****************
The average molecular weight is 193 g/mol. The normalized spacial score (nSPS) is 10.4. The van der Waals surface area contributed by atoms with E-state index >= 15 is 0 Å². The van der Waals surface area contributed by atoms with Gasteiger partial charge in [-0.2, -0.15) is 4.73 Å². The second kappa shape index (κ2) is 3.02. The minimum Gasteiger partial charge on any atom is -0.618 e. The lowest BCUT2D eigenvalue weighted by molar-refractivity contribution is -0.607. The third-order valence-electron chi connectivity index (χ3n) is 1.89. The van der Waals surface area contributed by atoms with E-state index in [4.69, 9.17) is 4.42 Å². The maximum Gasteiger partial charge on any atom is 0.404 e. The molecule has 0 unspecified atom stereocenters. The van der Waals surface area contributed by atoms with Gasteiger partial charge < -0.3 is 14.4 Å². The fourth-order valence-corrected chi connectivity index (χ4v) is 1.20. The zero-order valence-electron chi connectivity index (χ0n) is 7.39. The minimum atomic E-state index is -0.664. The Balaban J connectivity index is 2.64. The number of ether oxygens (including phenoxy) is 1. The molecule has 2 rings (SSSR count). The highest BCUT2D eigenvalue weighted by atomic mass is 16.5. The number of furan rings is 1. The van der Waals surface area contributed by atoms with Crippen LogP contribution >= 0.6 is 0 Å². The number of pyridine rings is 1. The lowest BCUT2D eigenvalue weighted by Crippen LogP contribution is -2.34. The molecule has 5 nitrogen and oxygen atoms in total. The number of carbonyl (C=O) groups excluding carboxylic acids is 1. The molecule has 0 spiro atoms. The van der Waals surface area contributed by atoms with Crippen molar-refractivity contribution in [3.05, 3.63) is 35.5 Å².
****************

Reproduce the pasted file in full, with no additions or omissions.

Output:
The average molecular weight is 193 g/mol. The normalized spacial score (nSPS) is 10.4. The van der Waals surface area contributed by atoms with E-state index >= 15 is 0 Å². The van der Waals surface area contributed by atoms with Gasteiger partial charge in [-0.2, -0.15) is 4.73 Å². The second kappa shape index (κ2) is 3.02. The minimum Gasteiger partial charge on any atom is -0.618 e. The lowest BCUT2D eigenvalue weighted by molar-refractivity contribution is -0.607. The third-order valence-electron chi connectivity index (χ3n) is 1.89. The van der Waals surface area contributed by atoms with E-state index in [4.69, 9.17) is 4.42 Å². The maximum Gasteiger partial charge on any atom is 0.404 e. The molecule has 0 unspecified atom stereocenters. The van der Waals surface area contributed by atoms with Gasteiger partial charge < -0.3 is 14.4 Å². The fourth-order valence-corrected chi connectivity index (χ4v) is 1.20. The zero-order valence-electron chi connectivity index (χ0n) is 7.39. The minimum atomic E-state index is -0.664. The Balaban J connectivity index is 2.64. The number of ether oxygens (including phenoxy) is 1. The molecule has 2 rings (SSSR count). The highest BCUT2D eigenvalue weighted by atomic mass is 16.5. The number of furan rings is 1. The van der Waals surface area contributed by atoms with Crippen LogP contribution >= 0.6 is 0 Å². The number of pyridine rings is 1. The lowest BCUT2D eigenvalue weighted by Crippen LogP contribution is -2.34. The molecule has 5 nitrogen and oxygen atoms in total. The number of carbonyl (C=O) groups excluding carboxylic acids is 1. The molecule has 0 spiro atoms. The van der Waals surface area contributed by atoms with Crippen molar-refractivity contribution in [3.05, 3.63) is 35.5 Å².